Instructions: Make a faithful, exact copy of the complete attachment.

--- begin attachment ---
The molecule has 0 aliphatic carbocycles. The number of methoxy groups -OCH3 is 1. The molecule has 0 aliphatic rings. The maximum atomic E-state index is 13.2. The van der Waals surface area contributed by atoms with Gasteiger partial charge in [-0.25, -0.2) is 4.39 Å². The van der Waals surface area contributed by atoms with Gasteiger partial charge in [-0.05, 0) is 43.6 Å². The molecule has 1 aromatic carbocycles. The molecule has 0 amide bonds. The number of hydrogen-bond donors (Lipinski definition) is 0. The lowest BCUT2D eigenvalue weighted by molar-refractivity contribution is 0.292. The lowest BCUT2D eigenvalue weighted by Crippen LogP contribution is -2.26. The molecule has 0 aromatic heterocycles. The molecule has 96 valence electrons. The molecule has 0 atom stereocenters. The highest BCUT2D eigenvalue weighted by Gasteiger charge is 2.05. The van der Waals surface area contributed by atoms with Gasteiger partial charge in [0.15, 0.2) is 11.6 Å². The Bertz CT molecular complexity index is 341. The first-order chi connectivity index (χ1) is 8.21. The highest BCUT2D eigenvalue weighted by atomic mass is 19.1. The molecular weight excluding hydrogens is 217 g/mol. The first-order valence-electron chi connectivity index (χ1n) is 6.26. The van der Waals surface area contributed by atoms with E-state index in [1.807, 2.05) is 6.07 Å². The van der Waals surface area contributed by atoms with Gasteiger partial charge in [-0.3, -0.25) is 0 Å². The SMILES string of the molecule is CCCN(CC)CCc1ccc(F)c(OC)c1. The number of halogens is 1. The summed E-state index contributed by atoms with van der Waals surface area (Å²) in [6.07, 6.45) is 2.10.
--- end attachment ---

The molecule has 0 aliphatic carbocycles. The number of methoxy groups -OCH3 is 1. The molecule has 0 aliphatic rings. The maximum atomic E-state index is 13.2. The van der Waals surface area contributed by atoms with Gasteiger partial charge in [-0.25, -0.2) is 4.39 Å². The van der Waals surface area contributed by atoms with Gasteiger partial charge in [-0.05, 0) is 43.6 Å². The molecule has 1 aromatic carbocycles. The molecule has 0 amide bonds. The number of hydrogen-bond donors (Lipinski definition) is 0. The lowest BCUT2D eigenvalue weighted by molar-refractivity contribution is 0.292. The lowest BCUT2D eigenvalue weighted by Crippen LogP contribution is -2.26. The molecule has 0 aromatic heterocycles. The molecule has 96 valence electrons. The molecule has 0 atom stereocenters. The highest BCUT2D eigenvalue weighted by Gasteiger charge is 2.05. The van der Waals surface area contributed by atoms with Gasteiger partial charge in [0.15, 0.2) is 11.6 Å². The Bertz CT molecular complexity index is 341. The first-order chi connectivity index (χ1) is 8.21. The highest BCUT2D eigenvalue weighted by atomic mass is 19.1. The molecular weight excluding hydrogens is 217 g/mol. The first-order valence-electron chi connectivity index (χ1n) is 6.26. The van der Waals surface area contributed by atoms with E-state index in [1.807, 2.05) is 6.07 Å². The van der Waals surface area contributed by atoms with Gasteiger partial charge in [-0.3, -0.25) is 0 Å². The SMILES string of the molecule is CCCN(CC)CCc1ccc(F)c(OC)c1. The number of halogens is 1. The summed E-state index contributed by atoms with van der Waals surface area (Å²) in [6.07, 6.45) is 2.10.